What is student loan deferment?
With deferment, you can temporarily stop making payments. However, you likely won’t be making progress toward forgiveness or paying back your loan. Because loan interest can accrue (build up) while your loan is in deferment or forbearance, you may want to explore other repayment plans first.
Income-driven repayment plan
For those having trouble repaying their loans, an option might be to consider changing to an income-driven repayment plan. Income-driven repayment plans base your monthly payments on your income and family size. In some cases, your payment could be as low as $0 per month. Income-driven plans can also provide forgiveness of remaining debt after 20 or 25 years.
Interest might accrue during deferment
If you’re granted a deferment, you might still be responsible for paying the interest that accrues during the deferment period. The table below shows when you are responsible for paying the interest and when you are not responsible based on loan type.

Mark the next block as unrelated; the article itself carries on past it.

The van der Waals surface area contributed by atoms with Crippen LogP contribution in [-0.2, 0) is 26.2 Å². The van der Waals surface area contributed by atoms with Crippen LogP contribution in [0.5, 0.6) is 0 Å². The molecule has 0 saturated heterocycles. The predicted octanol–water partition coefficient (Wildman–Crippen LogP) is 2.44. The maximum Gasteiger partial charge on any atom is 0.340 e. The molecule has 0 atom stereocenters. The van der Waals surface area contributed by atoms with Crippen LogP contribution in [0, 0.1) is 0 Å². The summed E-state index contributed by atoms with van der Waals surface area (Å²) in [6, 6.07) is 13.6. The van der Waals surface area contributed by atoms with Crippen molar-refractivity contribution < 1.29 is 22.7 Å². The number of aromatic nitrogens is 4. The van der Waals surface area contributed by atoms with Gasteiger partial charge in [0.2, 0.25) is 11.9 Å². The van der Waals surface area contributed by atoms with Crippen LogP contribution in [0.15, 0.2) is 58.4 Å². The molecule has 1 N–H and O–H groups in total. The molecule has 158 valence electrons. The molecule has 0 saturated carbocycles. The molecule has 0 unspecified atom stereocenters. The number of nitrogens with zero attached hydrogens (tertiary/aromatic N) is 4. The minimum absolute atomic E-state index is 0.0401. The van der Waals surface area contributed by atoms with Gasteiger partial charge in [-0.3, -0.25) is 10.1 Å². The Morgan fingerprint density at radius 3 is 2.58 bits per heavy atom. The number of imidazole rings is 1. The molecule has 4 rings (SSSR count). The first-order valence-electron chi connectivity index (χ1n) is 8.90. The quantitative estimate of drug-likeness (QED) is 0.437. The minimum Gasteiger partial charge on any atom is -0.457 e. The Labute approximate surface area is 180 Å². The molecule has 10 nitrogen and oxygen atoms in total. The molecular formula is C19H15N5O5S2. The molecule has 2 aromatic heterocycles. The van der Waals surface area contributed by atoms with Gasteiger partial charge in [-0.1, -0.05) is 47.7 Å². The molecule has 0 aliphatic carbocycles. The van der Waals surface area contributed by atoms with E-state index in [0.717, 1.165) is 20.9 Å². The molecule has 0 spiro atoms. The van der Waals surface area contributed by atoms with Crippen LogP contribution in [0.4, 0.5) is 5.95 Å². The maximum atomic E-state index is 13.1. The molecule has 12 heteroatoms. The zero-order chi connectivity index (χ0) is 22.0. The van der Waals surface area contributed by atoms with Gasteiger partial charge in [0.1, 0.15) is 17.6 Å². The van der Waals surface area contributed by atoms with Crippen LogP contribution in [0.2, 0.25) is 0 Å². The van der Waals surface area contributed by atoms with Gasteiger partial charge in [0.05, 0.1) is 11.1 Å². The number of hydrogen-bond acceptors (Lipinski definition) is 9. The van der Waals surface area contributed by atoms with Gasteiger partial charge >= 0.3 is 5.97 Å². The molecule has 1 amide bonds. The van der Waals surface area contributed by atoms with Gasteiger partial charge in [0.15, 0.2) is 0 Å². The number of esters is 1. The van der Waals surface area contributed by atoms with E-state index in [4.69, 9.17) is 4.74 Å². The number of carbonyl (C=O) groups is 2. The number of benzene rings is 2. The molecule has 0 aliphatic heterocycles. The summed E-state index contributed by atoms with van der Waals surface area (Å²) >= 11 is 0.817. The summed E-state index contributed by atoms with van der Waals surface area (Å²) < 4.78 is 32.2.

Loan Types Where You Are Generally NOT Responsible for Paying the Interest That Accrues
- Direct Subsidized Loans
- Subsidized Federal Stafford Loans
- Federal Perkins Loans
- The subsidized portion of Direct Consolidation Loans
- The subsidized portion of FFEL Consolidation Loans
Loan Types Where You Are Responsible for Paying the Interest That Accrues
- Direct Unsubsidized Loans
- Unsubsidized Federal Stafford Loans
- Direct PLUS Loans
- The unsubsidized portion of Direct Consolidation Loans
- The unsubsidized portion of FFEL Consolidation Loans
When you are responsible for paying the interest on your loans during a deferment, you have two options. You can either pay the interest as it accrues, or you can allow it to accrue and be capitalized (added to your loan principal balance) at the end of the deferment period.
To learn more about student loan deferment, visit studentaid.gov.